At the same time, few patients, family members, doctors, nurses, hospital staff and administrators, are highly skilled in responding to these intense emotions, or adequately trained in empathetic communication, problem solving, collaborative negotiation, consensus building, mediation, systems design, and other conflict resolution skills. 

Healthcare facilities experience chronic conflicts occur between doctors, nurses, staff, administrators, patients and families, flowing not from substantive disagreements over medical goals, but disrespectful communication, cultural differences, divergent personalities, misunderstandings, misuse of language, personal difficulties, emotional issues, miscommunications, differences in personal styles, insensitivity to feelings, lack of skill in responding to abrasive or manipulative behaviors, disappointments, and unmet expectations, most of which are preventable, manageable and resolvable. 

These conflicts directly impact the quality of health care.  They undermine teamwork and morale, increase resistance to improvements, raise costs, waste time, and occupy the conscious and unconscious attention of everyone involved, creating additional burdens on a system already groaning under the weight of reduced resources and highly stressful work. 

Yet it is possible to imagine extending the injunction, “do no harm,” to cover not just medical interventions, but how healthcare conflicts are handled.  For example, in the Charlie Gard case, a mediator might have asked each side to tell the others why they felt so passionately about these issues; or why they cared about him; or what they most wanted to hear from each other; or what they thought they could have done better; or what they learned from the conflict that might prevent future children from experiencing the same issues; or what they might still do to give his death meaning, so he will not have died in vain; or agree to create and contribute to a fund in Charlie Gard’s name to help educate healthcare professionals in ways of responding more skillfully to these issues.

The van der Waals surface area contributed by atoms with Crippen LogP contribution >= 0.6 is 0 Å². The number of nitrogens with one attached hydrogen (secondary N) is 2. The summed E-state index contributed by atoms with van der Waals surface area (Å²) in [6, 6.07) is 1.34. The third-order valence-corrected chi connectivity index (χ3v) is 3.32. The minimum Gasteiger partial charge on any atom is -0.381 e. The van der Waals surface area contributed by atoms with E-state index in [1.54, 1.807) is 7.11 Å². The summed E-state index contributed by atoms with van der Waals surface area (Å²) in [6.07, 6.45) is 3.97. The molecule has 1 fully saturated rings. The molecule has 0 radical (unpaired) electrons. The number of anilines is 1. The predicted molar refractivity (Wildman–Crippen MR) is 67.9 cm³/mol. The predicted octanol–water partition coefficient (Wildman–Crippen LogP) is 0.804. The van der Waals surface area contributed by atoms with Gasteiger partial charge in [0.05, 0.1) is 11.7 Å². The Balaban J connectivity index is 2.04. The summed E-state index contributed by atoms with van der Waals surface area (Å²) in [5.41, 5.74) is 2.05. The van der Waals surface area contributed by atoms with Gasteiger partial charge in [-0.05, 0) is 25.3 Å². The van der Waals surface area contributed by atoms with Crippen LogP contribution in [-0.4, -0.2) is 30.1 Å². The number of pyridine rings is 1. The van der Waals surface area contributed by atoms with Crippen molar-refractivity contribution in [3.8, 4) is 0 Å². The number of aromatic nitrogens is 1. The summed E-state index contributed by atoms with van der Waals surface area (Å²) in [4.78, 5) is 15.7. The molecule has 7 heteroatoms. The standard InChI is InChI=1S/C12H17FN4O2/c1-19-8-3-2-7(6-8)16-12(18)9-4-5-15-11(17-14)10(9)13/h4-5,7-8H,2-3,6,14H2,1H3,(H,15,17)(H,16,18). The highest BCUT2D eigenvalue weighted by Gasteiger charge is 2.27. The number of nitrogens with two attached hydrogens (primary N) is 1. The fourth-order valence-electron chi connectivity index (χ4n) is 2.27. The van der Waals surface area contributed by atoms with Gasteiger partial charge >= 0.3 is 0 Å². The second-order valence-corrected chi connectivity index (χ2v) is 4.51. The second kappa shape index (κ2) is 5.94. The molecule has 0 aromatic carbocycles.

Over the last 37 years I have mediated thousands of disputes, including many concerning wrongful death, medical malpractice, patient care, hospital operations, management of healthcare organizations, doctor-patient communications, doctor/nurse and nurse/nurse disputes, intensive care issues, nursing home conflicts, cultural differences regarding treatment and similar topics. 

What has become clear to me as a result is that conflict resolution can play a critical role in every country -- not only in responding to the intense emotions and apparent intractability of healthcare disputes, but managing stress, reducing the costs of healthcare, designing preventative systems, and most importantly, helping people heal physically, emotionally, relationally and socially from the traumas caused by disease and chronic conflict.  By doing so, step-by-step, person-by-person, conflict-by-conflict, we make the world a little better than it was before. 

How to Talk about Immigration, Race, Same Sex Marriage, Climate Change, Abortion, Religion, and Other Hot Political Topics Without Yelling and Screaming

“Genuine politics – politics worthy of the name, and the only politics I am willing to devote myself to – is simply a matter of serving those around us: serving the community, and serving those who will come after us.  It's deepest roots are moral because it is a responsibility … [T]here is only one way to strive for decency, reason, responsibility, sincerity, civility, and tolerance, and that is decently, reasonably, responsibly, sincerely, civilly, and tolerantly.  I’m aware that, in everyday politics, this is not seen as the most practical way of going about it.” 

Vaclav Havel

We have all watched political conversations degenerate into angry quarrels, pointless personal attacks and antagonistic power contests.  We have all seen people sink into screaming matches, shaming and blaming, and personal viciousness, often over the loftiest ideas, deepest passions and most profound political principles.  We all know that these tirades can easily descend into senseless violence and appalling acts of brutality.  And we have all participated in these arguments, fanned the flames, or stood passively by and done nothing.

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Yet political conversations matter; they concern our future, our values and integrity, our ethics and morality, our beliefs and behaviors, not only as individuals and nation states, but as human beings who are responsible for the world our grandchildren, and our grandchildren’s grandchildren, will inherit.  As the Greek statesman Pericles remarked nearly 2500 years ago, “Just because you do not take an interest in politics doesn’t mean politics won’t take an interest in you.” 

Successful political decision-making requires not silence or pointless rage, but dialogue; not apathy or aggression, but collaborative negotiation; not passivity or accommodation, but courageous, constructive, creative contention.  Silence in the face of critical issues signifies not merely the absence of speech, but the loss of learning and integrity, and therefore of self, of values, of citizenship, of democracy, of community, of humanity.  As Dr. Martin Luther King, Jr. presciently warned, “Our lives begin to end the day we become silent about things that matter.”